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SER M. tion made of it in the strongest terms.

I shall only repeat some passages, that are
most obvious. In the cxxxixth Psalm,
the Psalmist expresses his sentiments of it
in very affecting language. O Lord, says
he, thou knowejt my down-fitting, and mine
up-riħng ; whither shall I go from thy Spi-
rit, or whither Mall I flee from thy presence?
If I ascend into heaven thou art there, if I
make

my

bed in bell thou art there also; if I take the wings of the morning, and dwell in the uttermost parts of the fea, even there shall thy hand lead me. If I say, surely the darkness shall cover me, even the night shall be light about me, yea the darkness bidetb not from thee. In like manner it is said in the book of Job, xxxiv. 21. His eyes are upon the ways of man, and be seeth all his goings; there is no darkness, nor shadow of death, where the workers of iniquity may bide tbemselves. So also Solomon expresseth himfelf, 1 Kings viii. 27. But will God indeed drell with men upon eartb? bebold, the beaven, and the beaven of heavens cannot contain tbee. And St. Paul, Acts xvii. says of God, that be is not far from every one of us ; for in bim we live, move, and bave our being

And

VII.

And as the scriptures are thus clear SERM. concerning this divine attribute, so our reason, when calmly consulted, teaches us the same thing. And indeed, the declarations of the gospel have in general, set men upon enquiring farther into religion by their reason, than otherwise, perhaps, they would ever have done. Now from reason we may argue

thus. If we allow, that all things whatsoever we observe in the universe, are the effects of God's power, and that they were created by him, it is plain, that he must have been present with the things when they were made ; for where his power was exerted, there he must be. For no power of a being can act, in a natural way,

where the being itself does not exist. Now we fee, that these works of God, are dispersed through boundless space, in great variety, and some of them to an incomprehensible distance from others, though placed in an exact order or proportion; so that their is a general design carried on in all the parts of the universe, how far foever removed from one another, in the same moment of time. Par. ticularly in the heaven above, we observe an infinite number of glorious bodies,

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placed

VII.

SER M. placed at immense distances from one

another, performing their motions with the greatest exactness and harmony, and having their distances, magnitudes, and figures, fitted in the juftest proportion. Now the Creator, when he made them, must have been present with each of them, to form and poise them, and set them in motion, with such degree of movement, as fitted the orbs they were intended to describe. For how could he act and form things, where he was not? He must have been present at their immense distances, when he stationed those bodies ; neither could they continue in that state any time, without his presence and assistance.--He must still be always prefent with each of them to preserve their motions, and to prevent them from ruin and confusion. A very superficial view of the works of nature, will shew us an infinite

power, exerted at all times, and in all places of the Universe. There is an infinity of new animals and vegetables constantly produced, with an amazing fubtilty of parts, and with all the marks of wisdom and power impreffed upon them; and the operations of nature are incessantly going on, in every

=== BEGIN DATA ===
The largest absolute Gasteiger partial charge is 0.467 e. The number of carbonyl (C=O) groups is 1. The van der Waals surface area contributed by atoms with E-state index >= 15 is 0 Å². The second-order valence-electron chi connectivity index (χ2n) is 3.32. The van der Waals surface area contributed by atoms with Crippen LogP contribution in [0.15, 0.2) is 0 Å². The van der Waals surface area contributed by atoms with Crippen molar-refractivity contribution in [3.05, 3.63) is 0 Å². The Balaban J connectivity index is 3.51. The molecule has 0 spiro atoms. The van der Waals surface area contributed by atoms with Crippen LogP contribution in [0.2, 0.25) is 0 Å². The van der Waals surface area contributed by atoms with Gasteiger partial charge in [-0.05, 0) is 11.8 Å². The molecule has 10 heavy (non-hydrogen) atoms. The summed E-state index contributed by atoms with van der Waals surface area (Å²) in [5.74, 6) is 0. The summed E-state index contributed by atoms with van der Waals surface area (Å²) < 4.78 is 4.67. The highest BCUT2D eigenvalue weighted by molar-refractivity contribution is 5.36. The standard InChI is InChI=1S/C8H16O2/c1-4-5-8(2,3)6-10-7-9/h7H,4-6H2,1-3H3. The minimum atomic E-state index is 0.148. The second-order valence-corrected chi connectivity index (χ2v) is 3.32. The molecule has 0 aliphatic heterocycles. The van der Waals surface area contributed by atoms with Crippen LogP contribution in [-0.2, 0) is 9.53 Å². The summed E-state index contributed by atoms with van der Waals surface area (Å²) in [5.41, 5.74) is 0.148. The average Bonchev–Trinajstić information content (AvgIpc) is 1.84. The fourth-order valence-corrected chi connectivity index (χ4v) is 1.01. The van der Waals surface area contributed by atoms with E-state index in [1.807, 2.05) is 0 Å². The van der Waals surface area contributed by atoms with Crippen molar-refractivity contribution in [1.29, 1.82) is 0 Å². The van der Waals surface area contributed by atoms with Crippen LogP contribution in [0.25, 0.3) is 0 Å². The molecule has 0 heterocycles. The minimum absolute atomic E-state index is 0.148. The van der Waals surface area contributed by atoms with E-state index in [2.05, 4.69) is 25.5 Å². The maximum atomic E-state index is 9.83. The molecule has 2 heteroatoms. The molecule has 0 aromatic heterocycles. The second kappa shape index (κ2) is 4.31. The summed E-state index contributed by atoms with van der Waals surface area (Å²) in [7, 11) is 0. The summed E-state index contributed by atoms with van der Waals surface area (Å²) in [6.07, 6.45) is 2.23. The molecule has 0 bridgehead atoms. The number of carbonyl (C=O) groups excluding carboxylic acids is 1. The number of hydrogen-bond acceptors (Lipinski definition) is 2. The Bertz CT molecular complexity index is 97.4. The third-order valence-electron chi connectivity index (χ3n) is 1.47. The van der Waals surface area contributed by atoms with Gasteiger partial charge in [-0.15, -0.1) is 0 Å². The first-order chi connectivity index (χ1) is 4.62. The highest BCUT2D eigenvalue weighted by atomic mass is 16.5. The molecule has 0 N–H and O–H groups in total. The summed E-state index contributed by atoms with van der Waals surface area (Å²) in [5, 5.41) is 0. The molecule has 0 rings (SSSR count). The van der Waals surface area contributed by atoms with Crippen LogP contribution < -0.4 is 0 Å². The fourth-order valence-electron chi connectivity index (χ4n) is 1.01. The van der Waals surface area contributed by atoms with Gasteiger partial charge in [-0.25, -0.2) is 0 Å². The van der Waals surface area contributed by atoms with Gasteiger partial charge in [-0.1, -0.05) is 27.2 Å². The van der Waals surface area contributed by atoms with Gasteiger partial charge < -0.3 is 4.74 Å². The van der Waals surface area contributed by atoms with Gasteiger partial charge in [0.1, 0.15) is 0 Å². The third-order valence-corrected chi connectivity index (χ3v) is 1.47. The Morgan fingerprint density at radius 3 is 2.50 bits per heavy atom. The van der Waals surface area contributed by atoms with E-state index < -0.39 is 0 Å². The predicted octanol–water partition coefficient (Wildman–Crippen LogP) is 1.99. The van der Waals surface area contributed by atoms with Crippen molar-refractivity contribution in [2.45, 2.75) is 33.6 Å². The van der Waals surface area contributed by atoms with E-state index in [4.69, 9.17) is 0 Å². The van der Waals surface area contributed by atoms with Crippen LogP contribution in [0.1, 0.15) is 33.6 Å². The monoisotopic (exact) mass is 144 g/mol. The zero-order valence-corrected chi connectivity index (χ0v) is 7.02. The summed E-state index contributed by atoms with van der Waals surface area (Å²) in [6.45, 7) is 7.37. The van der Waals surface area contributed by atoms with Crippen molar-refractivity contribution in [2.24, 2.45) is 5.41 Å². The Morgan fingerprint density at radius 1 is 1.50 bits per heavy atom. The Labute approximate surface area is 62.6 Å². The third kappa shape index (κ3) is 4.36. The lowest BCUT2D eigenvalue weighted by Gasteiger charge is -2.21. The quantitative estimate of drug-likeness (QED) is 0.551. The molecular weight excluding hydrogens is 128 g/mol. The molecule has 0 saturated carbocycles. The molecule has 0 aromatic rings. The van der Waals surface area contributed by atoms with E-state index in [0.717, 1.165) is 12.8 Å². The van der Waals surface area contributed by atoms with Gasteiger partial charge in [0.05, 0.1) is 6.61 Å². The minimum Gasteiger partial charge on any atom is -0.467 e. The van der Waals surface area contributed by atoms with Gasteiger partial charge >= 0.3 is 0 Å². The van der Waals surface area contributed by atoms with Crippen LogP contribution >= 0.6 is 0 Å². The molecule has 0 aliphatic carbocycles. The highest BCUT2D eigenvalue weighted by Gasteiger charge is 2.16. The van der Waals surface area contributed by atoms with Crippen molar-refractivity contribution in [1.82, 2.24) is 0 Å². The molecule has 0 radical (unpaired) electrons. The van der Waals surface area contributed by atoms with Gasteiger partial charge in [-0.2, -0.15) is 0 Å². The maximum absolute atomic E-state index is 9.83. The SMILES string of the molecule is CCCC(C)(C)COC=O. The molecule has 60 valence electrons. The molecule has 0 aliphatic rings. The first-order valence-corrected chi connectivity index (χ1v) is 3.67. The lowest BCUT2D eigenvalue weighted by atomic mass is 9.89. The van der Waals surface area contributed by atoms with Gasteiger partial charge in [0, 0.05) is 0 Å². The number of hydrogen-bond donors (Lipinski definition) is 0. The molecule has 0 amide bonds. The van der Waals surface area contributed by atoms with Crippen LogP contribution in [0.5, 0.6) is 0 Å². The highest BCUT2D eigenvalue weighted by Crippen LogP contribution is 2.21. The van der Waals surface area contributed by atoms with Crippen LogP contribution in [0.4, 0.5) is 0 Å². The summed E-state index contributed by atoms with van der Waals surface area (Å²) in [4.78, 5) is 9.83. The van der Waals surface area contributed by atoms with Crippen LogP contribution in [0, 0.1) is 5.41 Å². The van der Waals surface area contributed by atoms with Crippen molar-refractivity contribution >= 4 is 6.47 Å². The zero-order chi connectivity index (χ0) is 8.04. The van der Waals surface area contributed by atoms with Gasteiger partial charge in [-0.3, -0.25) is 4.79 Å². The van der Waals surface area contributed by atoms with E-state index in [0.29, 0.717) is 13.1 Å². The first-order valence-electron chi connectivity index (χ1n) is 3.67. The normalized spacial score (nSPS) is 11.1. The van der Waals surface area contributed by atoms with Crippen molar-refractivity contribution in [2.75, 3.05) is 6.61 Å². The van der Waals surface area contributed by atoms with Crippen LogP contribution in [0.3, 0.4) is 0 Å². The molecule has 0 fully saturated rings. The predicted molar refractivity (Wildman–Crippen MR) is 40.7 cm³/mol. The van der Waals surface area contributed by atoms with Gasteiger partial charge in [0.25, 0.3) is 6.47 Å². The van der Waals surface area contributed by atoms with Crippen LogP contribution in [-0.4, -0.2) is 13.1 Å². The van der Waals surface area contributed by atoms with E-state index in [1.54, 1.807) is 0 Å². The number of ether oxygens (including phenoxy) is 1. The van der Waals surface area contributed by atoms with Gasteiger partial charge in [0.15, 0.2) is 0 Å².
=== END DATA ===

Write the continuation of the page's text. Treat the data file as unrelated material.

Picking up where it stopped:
corner ;

VII.

corner; while some things are dying and SÉRM. dissolved, others are rising into being and new formed. And as all things, we observe, are in a continual flux, ever altering their state, fome passing from a more gross and imperfect to a more perfect ; and others, on the contrary, tending to a diffolution and vanishing; and all this without any power or activity of the things themselves; and still in such manher, that the beauty and order of the whole is preserved, and the general plan or design carried on: all this, I say, shews evidently, that the same power which first brought things into being, is ftill employed at all times, in every corner of the universe; for it requires the fame degree of power, constantly to maintain the fuccession of such an infinity of fluctuating things, which it did in the beginning to make them. For how can all those infinitely various operations be carried on at the same time, unless the Divine Architect is

where present to direct and enliven them? And this is more particularly visible, when we consider how animal life is preserved in a vast number of creatures, by a wonderful circulation of Auids and juices in

every

VII.

SERM. their bodies, which seem every moment

to depend upon an invisible mover, and
are all of them fitted to the particular
circumstances of their being; all this can
never be understood, unless we suppose
that the Divine power is every where pre-
sent with them. For how is it possible,
that those Auids can be kept warm, and
circulate in the bodies of animals, with-
out this power continually exerting itself
in them? We see how any other motion
excited by art in such fluids, quickly
ceases. And therefore, there appears
plainly a Divine power continually pre-
sent and acting in every animal. And,
as there is such an infinite number of va-
rious animals dispersed through the uni-
verse, this power must likewise be ex-
tended every where,' and always with
them. If then the same power which
made things, be continually exerted in
all places where there is being, God must
exist wherever his power is, and be pre-
fent with the things where it produces
effects. And therefore, if God must be
present with his works, he must exist in
every part of space in the universe, as
they are scattered through the whole with

an

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